Essay - Mary Rowlandson's Narrative Mary Rowlandson's the Narrative of the Captivity...


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Mary Rowlandson's Narrative

***** ***** The Narrative Of The Captivity And The Restoration: An Examination of Culture Clashes Through Literary Themes

***** the epic poetry of Homer to the historical logs ***** Thucydides, the victor has always earned the right to function as the historical storyteller. In her short book, "the Narrative of the Captivity and the Restoration of Mrs. Mary Rowlandson," however, it is not the victors, but rat***** the captive who wr*****es history. Because of this, Rowlandson's work can be considered a monument*****l piece of literature. In fact, University of California professor Harvey Pierce writes that ***** type of work, later called the captivity novel, has an important ***** in the literary realm as a ***** of historical ***** ***** which "historical *****" becomes second to "what the narrative w***** for the readers from whom it was written" (Pierce 1). Pierce notes ***** "what ***** narrative was" for its readers can range from "religious confessional" ***** "visceral thriller;" and Rowlandson's ***** exhibits a bit of both of these extremes (*****). In fact, Rowlandson uses ***** the themes of "religious [confession]" and "visceral thriller" to establish the cultural gap between herself and the Native Americans.

Through constant reliance on and references to God and religion during her captivity, Rowlandson not only establishes her narrative as part "religious confessional," but also suggests the impenetrable cultural differences between ***** and ***** captors. The most straightforward example of this can be observed in "the fifth remove" on the Sabbath Day. Rowlandson narrates that her captors "bade [*****] go to work," to which she made the na ve reply that she wi*****d to rest, considering it w***** the Sabbath Day, and *****ould do much more on the consecutive day. This logic was received with ***** *****tives' threat ***** "break [her] face." After this exchange, Rowl*****son contemplates why ***** has allowed the Native Americans' continual escape from ***** Englishmen despite their constant defiance of Christian ********** (Rowlandson).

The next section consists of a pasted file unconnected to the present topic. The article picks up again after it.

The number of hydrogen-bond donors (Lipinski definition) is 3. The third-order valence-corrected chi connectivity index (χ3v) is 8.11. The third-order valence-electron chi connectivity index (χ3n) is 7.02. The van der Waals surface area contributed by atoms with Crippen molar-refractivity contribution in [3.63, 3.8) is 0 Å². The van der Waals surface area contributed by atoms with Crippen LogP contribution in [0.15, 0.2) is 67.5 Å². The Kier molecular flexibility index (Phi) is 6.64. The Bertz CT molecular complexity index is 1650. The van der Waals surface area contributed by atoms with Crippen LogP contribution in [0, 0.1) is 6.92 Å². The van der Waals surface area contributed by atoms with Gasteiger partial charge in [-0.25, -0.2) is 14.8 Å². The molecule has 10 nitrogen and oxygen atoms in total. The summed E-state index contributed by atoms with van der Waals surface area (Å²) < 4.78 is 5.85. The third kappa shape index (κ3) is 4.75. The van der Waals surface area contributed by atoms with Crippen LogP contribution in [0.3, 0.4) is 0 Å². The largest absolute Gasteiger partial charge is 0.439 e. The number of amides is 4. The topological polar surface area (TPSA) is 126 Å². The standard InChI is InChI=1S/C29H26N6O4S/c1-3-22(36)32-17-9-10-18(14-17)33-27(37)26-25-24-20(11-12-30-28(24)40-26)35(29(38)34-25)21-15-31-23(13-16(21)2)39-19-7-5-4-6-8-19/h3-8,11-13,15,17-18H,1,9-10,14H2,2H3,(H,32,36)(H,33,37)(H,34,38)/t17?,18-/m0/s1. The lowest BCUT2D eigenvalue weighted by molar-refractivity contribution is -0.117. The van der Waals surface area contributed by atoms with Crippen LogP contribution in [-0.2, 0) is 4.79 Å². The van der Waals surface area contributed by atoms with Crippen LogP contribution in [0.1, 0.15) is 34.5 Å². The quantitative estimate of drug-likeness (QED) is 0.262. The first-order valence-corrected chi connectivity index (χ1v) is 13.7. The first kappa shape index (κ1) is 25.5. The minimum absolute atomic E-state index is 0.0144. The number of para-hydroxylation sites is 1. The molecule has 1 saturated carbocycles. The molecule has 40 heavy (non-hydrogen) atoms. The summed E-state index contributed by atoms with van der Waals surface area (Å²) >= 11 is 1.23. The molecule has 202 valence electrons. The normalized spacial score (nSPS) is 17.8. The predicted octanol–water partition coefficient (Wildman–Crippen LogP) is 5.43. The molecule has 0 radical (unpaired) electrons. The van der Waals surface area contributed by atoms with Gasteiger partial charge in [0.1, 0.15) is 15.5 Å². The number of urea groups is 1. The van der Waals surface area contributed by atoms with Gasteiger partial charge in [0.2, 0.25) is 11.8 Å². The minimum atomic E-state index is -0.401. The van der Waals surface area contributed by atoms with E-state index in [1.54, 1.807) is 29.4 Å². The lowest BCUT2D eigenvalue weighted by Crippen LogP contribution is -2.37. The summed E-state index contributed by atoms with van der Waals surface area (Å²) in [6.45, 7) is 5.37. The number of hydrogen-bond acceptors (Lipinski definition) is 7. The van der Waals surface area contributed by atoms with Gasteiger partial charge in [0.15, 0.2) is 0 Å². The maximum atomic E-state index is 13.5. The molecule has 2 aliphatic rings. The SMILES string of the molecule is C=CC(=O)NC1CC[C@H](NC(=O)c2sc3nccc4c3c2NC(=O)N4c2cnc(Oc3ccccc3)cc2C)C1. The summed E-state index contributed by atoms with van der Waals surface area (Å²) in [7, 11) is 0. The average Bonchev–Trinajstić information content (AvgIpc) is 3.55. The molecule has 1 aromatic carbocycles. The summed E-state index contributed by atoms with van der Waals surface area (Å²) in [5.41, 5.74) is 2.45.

***** this episode, one can not ***** conclude that Rowlandson uses the captivity narrative as a confessional—questioning a God ***** allows "heathens" to escape the muskets of Christian men—but one also realizes the stark difference between ***** Native's ***** beliefs and hers. Contemporary observers reading Rowlandson's account would readily understand the differences between the two cultures' religious beliefs b*****ed on the vast amount ***** scholarship, research, and study available about both faiths. According to American Passages: A ***** Survey's renditions of Native ***** creation stories through the ancient oral tradition and contemporary poetry ***** Luci Tapahanso, Native *****merican faiths "link people to the culture, myths, and land" through elaborate symbolic mythology ("Native Voices"). Similarly, contemporary students understand that the Christian faith presents a much more rigid view of cre*****tion, life, death, and life after *****. Religion, therefore, represents a m*****jor gap between the ***** cultures. ***** Rowlandson portrays ***** Native American religion as wrong or inferior, ***** can quickly gr*****p the cultural ***** that exists between ***** English and the Natives in this situation, allowing human sociology

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